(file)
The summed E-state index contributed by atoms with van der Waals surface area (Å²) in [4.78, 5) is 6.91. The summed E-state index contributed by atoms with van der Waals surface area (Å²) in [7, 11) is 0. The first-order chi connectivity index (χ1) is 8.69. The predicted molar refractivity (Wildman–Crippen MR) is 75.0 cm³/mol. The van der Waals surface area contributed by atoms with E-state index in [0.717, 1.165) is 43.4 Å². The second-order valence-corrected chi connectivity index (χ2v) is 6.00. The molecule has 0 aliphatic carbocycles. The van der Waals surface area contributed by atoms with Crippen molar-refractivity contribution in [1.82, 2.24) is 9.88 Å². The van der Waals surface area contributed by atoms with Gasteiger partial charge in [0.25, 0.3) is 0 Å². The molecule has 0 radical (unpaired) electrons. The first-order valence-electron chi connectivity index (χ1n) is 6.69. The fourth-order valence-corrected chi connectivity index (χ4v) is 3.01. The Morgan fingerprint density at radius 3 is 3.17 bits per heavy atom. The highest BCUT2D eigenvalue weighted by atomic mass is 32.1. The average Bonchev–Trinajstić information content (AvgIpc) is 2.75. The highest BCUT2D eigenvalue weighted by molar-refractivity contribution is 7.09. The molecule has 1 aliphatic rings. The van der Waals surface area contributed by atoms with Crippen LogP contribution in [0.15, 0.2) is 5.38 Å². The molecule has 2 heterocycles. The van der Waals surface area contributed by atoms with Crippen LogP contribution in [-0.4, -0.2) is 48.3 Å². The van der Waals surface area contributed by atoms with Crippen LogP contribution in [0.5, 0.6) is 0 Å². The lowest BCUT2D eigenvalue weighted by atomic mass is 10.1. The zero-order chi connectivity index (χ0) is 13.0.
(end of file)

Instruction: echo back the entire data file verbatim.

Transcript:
The summed E-state index contributed by atoms with van der Waals surface area (Å²) in [4.78, 5) is 6.91. The summed E-state index contributed by atoms with van der Waals surface area (Å²) in [7, 11) is 0. The first-order chi connectivity index (χ1) is 8.69. The predicted molar refractivity (Wildman–Crippen MR) is 75.0 cm³/mol. The van der Waals surface area contributed by atoms with E-state index in [0.717, 1.165) is 43.4 Å². The second-order valence-corrected chi connectivity index (χ2v) is 6.00. The molecule has 0 aliphatic carbocycles. The van der Waals surface area contributed by atoms with Crippen molar-refractivity contribution in [1.82, 2.24) is 9.88 Å². The van der Waals surface area contributed by atoms with Gasteiger partial charge in [0.25, 0.3) is 0 Å². The molecule has 0 radical (unpaired) electrons. The first-order valence-electron chi connectivity index (χ1n) is 6.69. The fourth-order valence-corrected chi connectivity index (χ4v) is 3.01. The Morgan fingerprint density at radius 3 is 3.17 bits per heavy atom. The highest BCUT2D eigenvalue weighted by atomic mass is 32.1. The average Bonchev–Trinajstić information content (AvgIpc) is 2.75. The highest BCUT2D eigenvalue weighted by molar-refractivity contribution is 7.09. The molecule has 1 aliphatic rings. The van der Waals surface area contributed by atoms with Crippen LogP contribution in [0.15, 0.2) is 5.38 Å². The molecule has 2 heterocycles. The van der Waals surface area contributed by atoms with Crippen LogP contribution in [-0.4, -0.2) is 48.3 Å². The van der Waals surface area contributed by atoms with Crippen LogP contribution in [0.5, 0.6) is 0 Å². The lowest BCUT2D eigenvalue weighted by atomic mass is 10.1. The zero-order chi connectivity index (χ0) is 13.0.